"If the pump is really taken care of, you can micromanage your diabetes," she said. "You can stop the pump if your blood glucose is coming down, or you can give a bit more insulin if it's going up."
Both Rapaport and Accacha prefer pump use, but if patients would rather do multiple daily injections, the doctors said that excellent control can also be maintained with shots. It's really a matter of patient preference, they noted.
One issue with the pump is price. The start-up cost for a pump can be as much as $5,000, according to Accacha. And there are monthly costs for supplies as well. Insurers, especially Medicaid, sometimes hesitate to pay, both experts said. But studies like this latest one help provide more evidence about the importance of pump therapy.
"Pumps are more expensive, but I don't think expense should guide quality of therapy," Rapaport said. "Even though pumps are more expensive, they lead to better results and less complications, so health care costs will even out."
Plus, Continue reading

Why Insulin Costs So Much

Why Insulin Costs So Much

Everyone who has type 1 diabetes has to use insulin, and about 25 percent of the people who have type 2 diabetes rely on it to control their blood sugar. But its costs are skyrocketing and no end is in sight.
At the annual convention of the American Diabetes Association in Boston this June I listened with perhaps 1,000 other diabetes professionals to one of the world’s top experts on diabetes talk about insulin costs. Irl Hirsch, MD, is the professor of medicine at the University of Washington School of Medicine, also treats patients with diabetes, and has type 1 diabetes himself.
For several years, readers of my articles have written me to complain about the rising cost of insulin. Because I know how expensive that insulin has become, I made sure to hear Dr. Hirsch’s presentation. But I was surprised to see that he cited one of my articles in a slide that he presented.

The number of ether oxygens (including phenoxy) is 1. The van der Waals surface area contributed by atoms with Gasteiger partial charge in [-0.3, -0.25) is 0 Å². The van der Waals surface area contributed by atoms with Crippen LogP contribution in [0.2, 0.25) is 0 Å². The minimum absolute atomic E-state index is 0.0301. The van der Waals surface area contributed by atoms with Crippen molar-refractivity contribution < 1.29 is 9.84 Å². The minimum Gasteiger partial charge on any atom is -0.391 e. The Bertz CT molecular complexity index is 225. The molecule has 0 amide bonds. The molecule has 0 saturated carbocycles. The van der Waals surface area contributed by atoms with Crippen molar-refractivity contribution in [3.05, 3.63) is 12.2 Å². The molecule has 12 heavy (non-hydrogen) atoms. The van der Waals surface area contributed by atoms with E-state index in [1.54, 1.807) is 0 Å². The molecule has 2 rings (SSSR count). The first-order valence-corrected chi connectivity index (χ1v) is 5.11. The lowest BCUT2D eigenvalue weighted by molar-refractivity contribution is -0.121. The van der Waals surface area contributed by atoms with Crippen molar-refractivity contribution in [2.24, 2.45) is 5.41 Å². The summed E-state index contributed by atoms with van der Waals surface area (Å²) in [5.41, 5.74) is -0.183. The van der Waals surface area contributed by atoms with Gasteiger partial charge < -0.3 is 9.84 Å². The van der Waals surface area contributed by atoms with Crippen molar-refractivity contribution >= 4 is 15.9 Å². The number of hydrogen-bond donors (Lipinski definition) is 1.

The Patent Problem
Dr. Hirsch reviewed the cost of insulin from 1921 when Drs. Frederick Banting and Charles Best discovered it. “In a generous gesture that unfortunately didn’t start a trend, they sold the patent for $1 so that cheap insulin would quickly become available. It worked like a charm: within two years Eli Lilly had sold 60 million units of its purified extract of pig and cow insulin.”
But after 1977 Genentech began to produce the first genetically-engineered, synthetic human insulin. This led to the first “dramatic increase” in the price of insulin. Since 1982 Eli Lilly has marketing it as Humulin.
In 1996 the development of the first insulin analog, lispro, led to another increase Continue reading

Insulin: The Canadian discovery that has saved millions of lives

Insulin: The Canadian discovery that has saved millions of lives

Insulin forever changed what it meant to be diagnosed with diabetes. André Picard looks at one of medicine's most significant advances, and the researchers – two recognized with a Nobel Prize and two more overlooked – who chose to never make a profit from their miracle drug
As part of the 150th anniversary of Canada's confederation, The Globe and Mail looks at the Canadians, products and discoveries that changed the world.
When he was admitted to Toronto General Hospital in December, 1921, Leonard Thompson, a 14-year-old with juvenile diabetes, was barely clinging to life. He weighed just 65 pounds and despite a starvation diet of 450 calories a day – the only treatment available at the time – his blood glucose was dangerously high.
On Jan. 22, 1922, Leonard was injected with an experimental treatment called isletin. The impact was negligible.
But, 12 days later, researchers tried again. After the injection, Leonard's blood glucose fell dramatically, to 6.7 millimoles per litre from 28.9 mmol/L. He was discharged from hospital and began to eat more and gain weight.
Within days, six other desperately ill Toronto children received a similar injection, with the same miraculous results. As long as they took an injection daily, their symptoms were largely kept in check.
That drug, renamed insulin, forever changed the lives of people with diabetes. It is one of the great medical discoveries of all times, a Canadian innovation that has saved millions of lives.
Before insulin, children with juvenile diabetes (now called Type 1) lived only 1.4 years on average after diagnos Continue reading